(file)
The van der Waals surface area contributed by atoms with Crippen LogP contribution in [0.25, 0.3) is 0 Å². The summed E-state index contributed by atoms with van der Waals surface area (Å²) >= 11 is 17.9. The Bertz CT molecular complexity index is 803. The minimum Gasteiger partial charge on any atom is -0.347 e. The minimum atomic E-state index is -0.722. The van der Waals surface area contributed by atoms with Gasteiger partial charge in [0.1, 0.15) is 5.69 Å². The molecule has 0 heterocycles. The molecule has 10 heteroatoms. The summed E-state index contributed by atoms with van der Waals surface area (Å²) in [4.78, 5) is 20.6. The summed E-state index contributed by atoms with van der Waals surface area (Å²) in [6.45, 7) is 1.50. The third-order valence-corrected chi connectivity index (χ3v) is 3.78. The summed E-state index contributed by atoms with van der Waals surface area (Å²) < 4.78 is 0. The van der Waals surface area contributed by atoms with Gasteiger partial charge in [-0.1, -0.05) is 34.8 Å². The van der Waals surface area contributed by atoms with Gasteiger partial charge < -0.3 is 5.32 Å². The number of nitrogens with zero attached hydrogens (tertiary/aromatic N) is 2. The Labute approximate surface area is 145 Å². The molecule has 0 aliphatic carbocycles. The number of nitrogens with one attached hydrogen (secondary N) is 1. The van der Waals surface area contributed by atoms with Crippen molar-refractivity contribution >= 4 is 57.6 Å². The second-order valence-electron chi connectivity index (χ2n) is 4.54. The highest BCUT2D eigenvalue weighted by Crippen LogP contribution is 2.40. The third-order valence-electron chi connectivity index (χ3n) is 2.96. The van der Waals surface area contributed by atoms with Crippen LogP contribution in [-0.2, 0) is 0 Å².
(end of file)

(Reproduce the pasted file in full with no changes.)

The van der Waals surface area contributed by atoms with Crippen LogP contribution in [0.25, 0.3) is 0 Å². The summed E-state index contributed by atoms with van der Waals surface area (Å²) >= 11 is 17.9. The Bertz CT molecular complexity index is 803. The minimum Gasteiger partial charge on any atom is -0.347 e. The minimum atomic E-state index is -0.722. The van der Waals surface area contributed by atoms with Gasteiger partial charge in [0.1, 0.15) is 5.69 Å². The molecule has 0 heterocycles. The molecule has 10 heteroatoms. The summed E-state index contributed by atoms with van der Waals surface area (Å²) in [4.78, 5) is 20.6. The summed E-state index contributed by atoms with van der Waals surface area (Å²) in [6.45, 7) is 1.50. The third-order valence-corrected chi connectivity index (χ3v) is 3.78. The summed E-state index contributed by atoms with van der Waals surface area (Å²) < 4.78 is 0. The van der Waals surface area contributed by atoms with Gasteiger partial charge in [-0.1, -0.05) is 34.8 Å². The van der Waals surface area contributed by atoms with Gasteiger partial charge < -0.3 is 5.32 Å². The number of nitrogens with zero attached hydrogens (tertiary/aromatic N) is 2. The Labute approximate surface area is 145 Å². The molecule has 0 aliphatic carbocycles. The number of nitrogens with one attached hydrogen (secondary N) is 1. The van der Waals surface area contributed by atoms with Crippen molar-refractivity contribution >= 4 is 57.6 Å². The second-order valence-electron chi connectivity index (χ2n) is 4.54. The highest BCUT2D eigenvalue weighted by Crippen LogP contribution is 2.40. The third-order valence-electron chi connectivity index (χ3n) is 2.96. The van der Waals surface area contributed by atoms with Crippen LogP contribution in [-0.2, 0) is 0 Å².